Then I started the obligatory count down – “1…2…3..”
I remember thinking to myself, “Ok. Well, this is odd, I’m not even remotely sleepy”… Then I was waking up in the recovery bay!!
There was no drowsiness, no sleepy sensations, heavy eye lids, none of that stuff. I was there, and then next moment I was somewhere else!
Not a word of an exaggeration, this is the best way of showing what I woke up to. I saw the surgeon, in white Wellington boots and scrubs, walking towards me across the recovery room. Everything was encircled in black around the edges, and my eyes were literally bouncing around inside by head from one side to the other – I imagine it looked a little odd – esp as I couldn’t actually look at one thing. Thoroughly bizarre!
Now I’ve never been told what I said, as I came out of the anaesthetic, but I think it’s very telling that the nurse shortly after I woke up, smiled and said to the world in general “Ah he’s finally stopped talking!”
In the operation I was given an ulnar nerve block, which meant that my pain was VERY well controlled during the following night in hospital – Which is lucky, as you can see from the X-ray below, I now have a good deal of metalwork in my arm – and this is the point where the name TitaniumGeek came into my head, and the thoughts of writing about my experience began to form!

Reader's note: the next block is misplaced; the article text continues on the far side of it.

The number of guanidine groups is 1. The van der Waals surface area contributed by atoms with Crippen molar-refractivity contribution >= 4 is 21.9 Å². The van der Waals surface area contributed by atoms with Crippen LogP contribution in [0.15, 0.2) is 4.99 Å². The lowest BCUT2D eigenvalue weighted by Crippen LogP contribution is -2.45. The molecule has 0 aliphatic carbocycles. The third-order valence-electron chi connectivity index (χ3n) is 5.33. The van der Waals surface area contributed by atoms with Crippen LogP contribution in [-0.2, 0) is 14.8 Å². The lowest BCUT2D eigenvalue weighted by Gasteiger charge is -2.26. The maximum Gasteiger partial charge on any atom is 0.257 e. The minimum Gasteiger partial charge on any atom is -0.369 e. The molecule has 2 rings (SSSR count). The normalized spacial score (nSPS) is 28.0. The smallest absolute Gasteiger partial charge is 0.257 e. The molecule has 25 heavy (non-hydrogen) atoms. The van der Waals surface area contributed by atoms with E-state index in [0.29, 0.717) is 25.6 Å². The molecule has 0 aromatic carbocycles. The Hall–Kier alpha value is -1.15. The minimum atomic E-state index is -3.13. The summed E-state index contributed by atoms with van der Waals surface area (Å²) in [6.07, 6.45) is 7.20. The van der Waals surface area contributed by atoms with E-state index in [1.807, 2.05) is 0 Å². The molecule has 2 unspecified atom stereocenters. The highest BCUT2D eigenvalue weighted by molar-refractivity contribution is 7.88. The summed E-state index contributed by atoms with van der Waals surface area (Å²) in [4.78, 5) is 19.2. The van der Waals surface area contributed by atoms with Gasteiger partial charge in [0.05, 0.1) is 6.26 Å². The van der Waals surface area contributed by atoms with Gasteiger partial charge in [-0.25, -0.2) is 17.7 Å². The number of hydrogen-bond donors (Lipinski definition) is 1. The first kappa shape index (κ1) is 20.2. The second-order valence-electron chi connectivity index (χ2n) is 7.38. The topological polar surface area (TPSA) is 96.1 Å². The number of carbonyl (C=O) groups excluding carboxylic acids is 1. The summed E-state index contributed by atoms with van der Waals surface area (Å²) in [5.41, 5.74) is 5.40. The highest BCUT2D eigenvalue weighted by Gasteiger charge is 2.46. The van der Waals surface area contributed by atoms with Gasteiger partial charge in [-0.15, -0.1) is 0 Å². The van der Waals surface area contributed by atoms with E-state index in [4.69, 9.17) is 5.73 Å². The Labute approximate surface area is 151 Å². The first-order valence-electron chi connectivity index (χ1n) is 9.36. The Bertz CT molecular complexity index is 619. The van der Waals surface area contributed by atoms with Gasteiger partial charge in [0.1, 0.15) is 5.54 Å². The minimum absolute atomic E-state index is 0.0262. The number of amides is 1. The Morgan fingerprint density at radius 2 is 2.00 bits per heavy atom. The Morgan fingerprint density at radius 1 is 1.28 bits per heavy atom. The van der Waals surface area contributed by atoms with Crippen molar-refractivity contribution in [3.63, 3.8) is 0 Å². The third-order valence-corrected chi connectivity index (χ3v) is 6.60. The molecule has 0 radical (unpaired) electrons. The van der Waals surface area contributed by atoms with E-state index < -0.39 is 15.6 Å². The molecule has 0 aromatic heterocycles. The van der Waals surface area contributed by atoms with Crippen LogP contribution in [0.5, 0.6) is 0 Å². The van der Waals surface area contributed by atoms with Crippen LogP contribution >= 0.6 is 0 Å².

During the ORIF operation, I required intravenous antibiotics, as if metalwork gets an infection in the postoperative period is a tricky thing to treat. So I was given essentially medical “Domestos” to ensure there would be no infections.This also meant being to be woken at 3am, for more antibiotics to be injected into my veins. Seriously, metalwork infections are bad news, and they go a long way to stop them in the first place.